Chili sans carne!
I love a good chili on a cold winter night. A good chili, in my humble opinion, is thick with lots of ingredients that fill me up and keep me warm. A hearty bean chili hits the spot!
Living to 100 years old
Lately, I have been obsessed with learning about the diet and particular foods that promote health and longevity. I went to a conference centered around the vegan lifestyle and heard Dan Buettner, author of The Blue Zones, speak about his research into the places that have the most centenarians (people who live to 100 and beyond).
I was intrigued. After all, I have a grandmother who is over 100 years old. I’ve asked her what she would suggest for living a long life and she gave me some really good advice – don’t smoke, get enough sleep, live in peace, eat lots of fresh fruits and vegetables, and very little (if any) meat. Fish and eggs were okay to eat once in a while.
She probably didn’t eat a lot of meat, since my grandmother raised two boys during the worst time in history in rural Russia. She probably didn’t have much money for that. But from what I remember of visiting her when she lived alone, she always had sweets to offer me. Always a cup of tea with jam (no toast), or honey, or homemade preserves.
The Food of Longevity
As it turns out, one of the foods discussed in The Blue Zones that is common to all five places is beans. Beans are low fat, high in protein, and have slow burning carbohydrates promoting a slow release of energy and increasing satiety.
Centenarians living in the Blue Zones consume beans daily.
As a vegan myself, I eat beans often (if not daily) because they are a great source of protein. The recommendations of days of ole of eating beans and rice together at a single meal are not really advocated anymore either.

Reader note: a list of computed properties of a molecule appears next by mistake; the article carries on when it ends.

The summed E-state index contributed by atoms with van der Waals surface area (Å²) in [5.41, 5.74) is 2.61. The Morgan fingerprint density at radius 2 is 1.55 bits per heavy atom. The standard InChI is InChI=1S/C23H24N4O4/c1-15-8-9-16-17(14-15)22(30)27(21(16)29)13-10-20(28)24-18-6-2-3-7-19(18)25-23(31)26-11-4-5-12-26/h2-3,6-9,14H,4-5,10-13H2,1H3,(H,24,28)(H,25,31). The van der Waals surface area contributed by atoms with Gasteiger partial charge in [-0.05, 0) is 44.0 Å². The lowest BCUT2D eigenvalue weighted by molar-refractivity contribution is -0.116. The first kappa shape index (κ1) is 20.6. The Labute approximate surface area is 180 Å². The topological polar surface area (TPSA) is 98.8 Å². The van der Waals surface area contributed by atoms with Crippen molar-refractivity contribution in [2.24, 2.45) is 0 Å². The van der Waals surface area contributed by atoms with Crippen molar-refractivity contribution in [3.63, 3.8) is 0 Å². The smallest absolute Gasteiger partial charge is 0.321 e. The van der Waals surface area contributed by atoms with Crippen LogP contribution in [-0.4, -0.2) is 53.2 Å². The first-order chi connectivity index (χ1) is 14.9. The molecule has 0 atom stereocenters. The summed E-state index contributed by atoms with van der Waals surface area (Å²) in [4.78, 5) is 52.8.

The thinking is that your body will collect the amino acids (individual protein molecules) it needs and will piece them together as needed to make enzymes, DNA, muscle, whatever is needed.
Did I also mention that beans are instrumental in fighting cancer?
It’s true. They contain compounds that strengthen the immune system and enhance the ability of immune cells to identify and break down cancer cells.
Because they are low in (all, but particularly saturated) fat, beans are a great source of protein for individuals with heart disease and diabetes.
Maybe that’s why they are the longevity food common to all five regions of Blue Zones.
Chili Sans Carne
1½ medium onions, diced
1 Tbsp olive oil
6 cloves garlic, chopped
6-7 carrots, shredded
3 (15-oz) cans of beans, (a combination of red, pinto, and cannellini beans works well)
6 cups vegetable broth
1 (28-oz) can diced tomatoes (with juice)
3 Tbsp tomato paste
2 tsp onion powder
2 tsp garlic powder
2 Tbsp chili powder
3 Tbsp cumin, ground
2 bay leaves
- Sauté onions in olive oil until translucent.
- Add garlic and sauté a minute more.
- Add all other ingredients and mix well.
- Let cook 2-3 hours over low heat. The chili will be ready sooner that 2 hours, but the longer the ingredients cook together, the more the flavors will marry. This can also be made in a slow cooker over a longer period of time.